When we have an exceptionally hot summer, and warmer lake temps, can we expect more than normal lake effect snows? ?
—Jim Hill, McHenry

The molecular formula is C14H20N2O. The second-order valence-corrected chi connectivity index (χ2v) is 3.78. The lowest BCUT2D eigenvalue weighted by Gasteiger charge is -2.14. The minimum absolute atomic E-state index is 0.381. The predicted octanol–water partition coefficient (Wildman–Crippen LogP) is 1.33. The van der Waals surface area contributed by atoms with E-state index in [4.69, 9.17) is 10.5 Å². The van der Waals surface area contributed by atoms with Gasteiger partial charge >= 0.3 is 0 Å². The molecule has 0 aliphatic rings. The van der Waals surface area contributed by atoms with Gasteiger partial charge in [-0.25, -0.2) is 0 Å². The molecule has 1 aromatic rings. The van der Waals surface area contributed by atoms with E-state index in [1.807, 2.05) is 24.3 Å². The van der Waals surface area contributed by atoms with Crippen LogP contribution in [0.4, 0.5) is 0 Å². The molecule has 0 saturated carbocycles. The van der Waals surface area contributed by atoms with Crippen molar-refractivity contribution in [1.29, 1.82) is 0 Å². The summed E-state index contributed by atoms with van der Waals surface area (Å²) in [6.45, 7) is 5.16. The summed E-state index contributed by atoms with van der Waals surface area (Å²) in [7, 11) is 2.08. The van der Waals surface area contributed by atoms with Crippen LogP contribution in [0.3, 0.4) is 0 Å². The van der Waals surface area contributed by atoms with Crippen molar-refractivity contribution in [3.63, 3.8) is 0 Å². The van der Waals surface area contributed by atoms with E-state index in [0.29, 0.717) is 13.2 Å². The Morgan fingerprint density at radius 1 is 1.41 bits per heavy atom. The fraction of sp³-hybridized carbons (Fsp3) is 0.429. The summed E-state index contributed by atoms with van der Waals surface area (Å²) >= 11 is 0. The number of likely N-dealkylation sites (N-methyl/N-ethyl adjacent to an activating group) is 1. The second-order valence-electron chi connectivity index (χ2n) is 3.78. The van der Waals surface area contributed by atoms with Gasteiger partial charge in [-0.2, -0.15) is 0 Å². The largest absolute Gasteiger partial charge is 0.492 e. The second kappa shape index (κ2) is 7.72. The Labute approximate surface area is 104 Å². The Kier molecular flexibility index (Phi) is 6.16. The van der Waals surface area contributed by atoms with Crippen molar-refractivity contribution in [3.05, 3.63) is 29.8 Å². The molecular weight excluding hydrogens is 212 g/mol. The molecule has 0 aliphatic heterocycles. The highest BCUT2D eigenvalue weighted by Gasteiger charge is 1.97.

Lake-effect snow tends to be heavier when arctic air passes over a warmer-than- normal lake, but if the lake is too warm, above-freezing warmth in the layer of air above the lake causes the snow to melt and fall as rain. However, if the air mass were cold enough to allow the precipitation to fall as snow, the warm lake would allow for increased snowfall. That boost would gradually diminish as the cold season progresses and the lake water temp drops toward the freezing mark. A warmer- than-normal Lake Michigan also would likely prevent a significant early-season snowstorm in the city and lakeside areas, causing the precipitation there to fall as rain, while snow occurs in colder inland areas.